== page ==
Fluorochemicals useful for practice of the embodiments disclosed herein include any of the commercial fluorochemicals used to impart stain and oil/water resistance to textile fabrics. Fluorochemicals are typically complex random co-polymers that contain a variety of substituents including fluoroalkyl co-monomers containing organo-fluorine groups that provide both water and oil repellency, non-fluorinated co-monomers, such as alkyl monomers, to provide water repellency and to achieve good film-forming properties, small amounts of hydrophilic monomers to aid in stabilization of the polymer in aqueous solution, and cross-linkable groups, such as amines, so that the complex polymer can be permanently cross-linked to functional groups on the natural or synthetic fabric.

Suitable fluorochemicals include any of the organo-fluorine group-containing organic compounds including polymeric and oligomeric compounds. These polymeric and oligomeric compounds typically contain one or more organo-fluorine groups that contain a perfluorinated carbon chain having from 3 to about 16 carbon atoms and preferably 4 to 8 carbons. The organo-fluorine groups may be straight-chained, branched or cyclic fluorinated alkyl or alkylene groups. Fully fluorinated groups are preferred. Perfluorinated aliphatic groups of the general formula (CnF2n+1—) are the most preferred organo-fluorine groups. Especially preferred are organo-fluorine groups wherein n is between 4 and 8, since such groups show the least toxicity and persistence in the environment.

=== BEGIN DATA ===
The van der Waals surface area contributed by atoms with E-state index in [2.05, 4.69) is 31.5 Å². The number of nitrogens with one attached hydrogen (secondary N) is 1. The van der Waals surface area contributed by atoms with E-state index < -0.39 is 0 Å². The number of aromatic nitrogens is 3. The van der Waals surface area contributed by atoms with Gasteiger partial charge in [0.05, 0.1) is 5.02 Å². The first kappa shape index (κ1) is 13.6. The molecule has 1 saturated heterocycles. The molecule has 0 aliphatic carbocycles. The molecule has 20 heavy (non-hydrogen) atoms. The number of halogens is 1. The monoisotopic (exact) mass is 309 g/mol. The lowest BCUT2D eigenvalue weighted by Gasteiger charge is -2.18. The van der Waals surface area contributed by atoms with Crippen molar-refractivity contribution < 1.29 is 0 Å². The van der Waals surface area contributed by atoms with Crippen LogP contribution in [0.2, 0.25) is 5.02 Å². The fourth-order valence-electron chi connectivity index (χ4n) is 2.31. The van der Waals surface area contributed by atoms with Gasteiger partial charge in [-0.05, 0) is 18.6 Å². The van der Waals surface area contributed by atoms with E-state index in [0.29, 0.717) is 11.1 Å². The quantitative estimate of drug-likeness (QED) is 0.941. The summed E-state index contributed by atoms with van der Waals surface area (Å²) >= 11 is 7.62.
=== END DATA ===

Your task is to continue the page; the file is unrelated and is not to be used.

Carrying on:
The fluorochemicals useful in the disclosed embodiments preferably contain non-fluorinated co-monomers. It is preferred that the concentration of non-fluorinated co-monomers be as high as possible without sacrificing the stain and water/oil repellent properties of the polymer. Typical non-fluorinated co-monomers may be methyl methacrylate, dodecylmethacrylate, octadecylmethacrylate, butyl acrylate, and polyvinylchloride. The non-fluorinated co-monomers may also contain hydrophilic groups to aid in the dispersibility of the polymer in aqueous solution. Examples include polyethyleneglycol-methacrylates and -acrylates, and 2-hydroxyethylacrylate.

The fluorochemicals also preferably contain a cross-linkable moiety. A cross-linkable moiety refers to an organic functional group that may react at a temperature between about 20-150° C. and form a covalent bond with functionalities on the surfaces of the individual fibers of the fabric. The functional group may react directly with functionalities on the surface of the individual fibers or may react with a “cross-linker”, a molecule that has multiple reactive sites and essentially binds, or reacts with, both the fluoropolymer and the fabric or the fluoropolymer and functionalities on the surface-functionalized particle. Examples of cross-linkable moieties include carboxylate groups, hydroxyl groups, amine groups, amide groups, and thiol groups. Examples of cross-linkers include melamine resins, isocyanates and polyisocyanates. Preferred cross-linkers are blocked polyisocyanates which react only at elevated temperatures usually during the drying and curing stages.